Unfortunately I chose to cook an entire roast for family members. Some of them are even of the misguided mindset that their steak is perfect when it was cooked medium/well. I rid myself of that initial problem by extending the invitation only on the contingency that 'under no circumstances will your meal be cooked medium/well.' Out of generosity, I settled on cooking the roast medium (140 degrees)- my goal of getting it cooked as I wanted it (between medium and medium/rare) would not happen this time around. Blessed by a wonderful family, but cursed with one with poor taste in steak, I lunged ahead. Oh well- I don't see myself tiring of this sort of cooking anytime soon.
I spent a lot of time planning this meal. While I was frustrated I need to intentionally 'overcook' the steak, I was excited at the notion of cooking for others. I decided to serve the tenderloin 'two ways' as I have often heard on the cooking shows (although not truly two different 'ways,' just two different sauces). For one, I made a rosemary and roasted onion sauce. And the other, I made a smoked cheddar and roasted garlic sauce. I served the steak on top of homemade bread (another new hobby I've picked up) for the with roasted asparagus, and a roasted corn and pablano pepper slaw (one of the LA Times best recipes of 2009).
I seasoned the tenderloin with garlic powder, kosher salt, and pepper, vacuum-sealed it with the ziploc system, and refrigerated it. I brought it out of the fridge 45 minutes or so before i was ready to put it in for an hour and a half. When I brought out the tenderloin, I also fired up the crock pot on the highest setting possible and waited for the steak and the the sous vide cooker to warm up.
The crock pot reached 140 degrees and I put in the tenderloin. I find, depending on the size, that the protein may drop the temperature by a degree or two which this one did. I watched the thermometer religiously for the next hour and a half and shut it off at a couple points when it reached a hair over 140 degrees.
When I got the ten minute warning people were ready to eat, I turned on the grill as high as it would go, brushed the roast with grape seed oil, and seared it. I cut into it and it was perfectly consistent form top to bottom, but a little overcooked for my taste, even given my lowered expectations. I think those few moments when the steak grazed about the 140 degree mark may have hurt it just slightly. However, it was still succulent, consistent, and tasty. Everybody claims to have loved it, but they were all family members so who knows what the truth is.
For the next post I may switch it up and detail my first attempt at chicken and 'fried' chicken as well (I cooked the chicken sous vide, coated it, and finished it in a couple tablespoons of oil).
If anybody has any questions re: the tenderloin or other recipe, please comment! I'd also welcome any comments on if other people have tried a similar set up as me- did I luck out with this crock pot and the fact that it hovers on warm around 140 degrees?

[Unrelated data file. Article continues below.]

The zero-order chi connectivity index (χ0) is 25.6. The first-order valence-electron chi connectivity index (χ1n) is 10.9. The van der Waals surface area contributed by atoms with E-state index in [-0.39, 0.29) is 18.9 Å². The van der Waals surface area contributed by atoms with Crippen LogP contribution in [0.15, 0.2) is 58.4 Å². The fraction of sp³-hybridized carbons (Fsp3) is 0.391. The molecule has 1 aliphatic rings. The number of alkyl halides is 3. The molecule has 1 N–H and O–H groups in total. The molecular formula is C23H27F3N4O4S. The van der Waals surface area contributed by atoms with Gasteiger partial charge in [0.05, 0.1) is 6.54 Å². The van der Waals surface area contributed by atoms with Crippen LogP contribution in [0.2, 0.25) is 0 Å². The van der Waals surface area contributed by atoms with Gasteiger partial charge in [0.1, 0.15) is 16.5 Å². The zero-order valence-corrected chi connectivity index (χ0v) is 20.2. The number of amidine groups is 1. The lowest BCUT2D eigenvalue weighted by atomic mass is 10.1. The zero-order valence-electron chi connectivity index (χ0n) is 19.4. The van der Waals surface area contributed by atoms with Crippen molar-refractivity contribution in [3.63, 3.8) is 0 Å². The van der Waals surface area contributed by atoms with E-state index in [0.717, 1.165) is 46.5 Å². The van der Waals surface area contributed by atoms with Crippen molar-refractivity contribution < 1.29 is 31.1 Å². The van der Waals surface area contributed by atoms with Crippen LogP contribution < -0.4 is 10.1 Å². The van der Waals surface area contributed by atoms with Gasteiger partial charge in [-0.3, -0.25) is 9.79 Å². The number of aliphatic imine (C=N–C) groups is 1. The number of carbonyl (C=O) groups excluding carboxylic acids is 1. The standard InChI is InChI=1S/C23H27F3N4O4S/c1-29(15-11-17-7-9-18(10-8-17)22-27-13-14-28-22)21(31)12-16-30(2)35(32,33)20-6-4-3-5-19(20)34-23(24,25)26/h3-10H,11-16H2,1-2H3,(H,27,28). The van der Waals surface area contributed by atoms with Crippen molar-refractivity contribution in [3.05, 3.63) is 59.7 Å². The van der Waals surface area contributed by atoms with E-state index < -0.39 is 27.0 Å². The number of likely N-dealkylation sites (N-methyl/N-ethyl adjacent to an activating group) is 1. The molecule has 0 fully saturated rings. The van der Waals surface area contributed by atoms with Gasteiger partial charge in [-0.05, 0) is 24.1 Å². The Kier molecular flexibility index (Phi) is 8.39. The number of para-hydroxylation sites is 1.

Thursday, February 4, 2010
Please see my original blog post for details on my home sous vide set up and how to do one yourself for $0-$55!
Cooking a 'garden variety' steak sous vide at home accomplished two things-
1. a fantastic piece of sirloin, &
2. the fast desire to sous vide with tenderloin, my personal favorite
I put the filet in a plastic bag and sealed it. This time, I used slightly more seasoning then I did with the sirloin because tenderloin isn't as flavorful. I popped it in my homemade sous vide machine and waited an hour to take it out.
To be honest, I was slightly underwhelmed by the filet. For starters, I let the temp creep up to 140 degrees once too often and it was just a little too cooked for my taste, although still plenty tender.
The other issue is that cooked properly in most any manner, filet is tender as is. I said to myself, "thus the name genius, 'tender'loin." Sous vide-ing it didn't change it quite as much as I anticipated. Still incredible, but not quite as transformative as it was with the sirloin and no doubt, other steaks.
While I was waiting for the steak to be done, I was struck by the time component of sous vide. If I had a full blown immersion circulator, I could use a sous vide much the same as a crock pot. Essentially, 'set it and forget it.' That would be fantastic- just throw in your protein when you get home from work (or at the beginning of the day), crack it open at dinner time, and enjoy. The Sous Vide supreme may be even more around the corner then I originally thought.
I still can't resist tenderloin. My next blog post will detail an entire tenderloin roast I did for myself and 5 family members. And this time, I remembered to take a picture. If I can figure out how to post it, I will. I cooked it 2 ways- one with a roasted garlic & smoked cheddar sauce and another with a roasted onion and rosemary sauce over roasted asparagus and alongside roasted corn and pablano pepper slaw.
Wednesday, February 3, 2010
First Sous Vide attempt- 6 month old sirloin
You may wish to start with my original blog post for an idea of how to set up sous vide at home for $0-$55
Follow this blog on twitter: @sousvidedeeds
Not wanting to waste valuable steak, I decided to embark on my home sous vide cooking with a sirloin which had been frozen for upwards of six months. I looked up online and found out that, when frozen properly, steak can be saved for up to 2 years without sending you to a doctor. I also figured if things went horribly I could very easily blame the poor piece of meat and that would give me an excuse to try this again.
I heated up the crock pot as described in my first blog post. In the interim, i soaked the frozen steak in a plastic bag in hot water to thaw it out (I use microwaves for popcorn and coffee that's turned cold only.....that's it!). I put the steak in a plastic, zip lock bag (I didn't have the vacuum sealer then) along with some garlic powder, kosher salt, pepper, and something called 'camp mix.' I then added some olive oil and pressed as much of the air out as I could.
According to Douglas Baldwin's guide, I should cook the steak for around an hour and 15 minutes. Having read that I couldn't really overcook anything, I decided to shoot for around an hour and a half or more to be safe.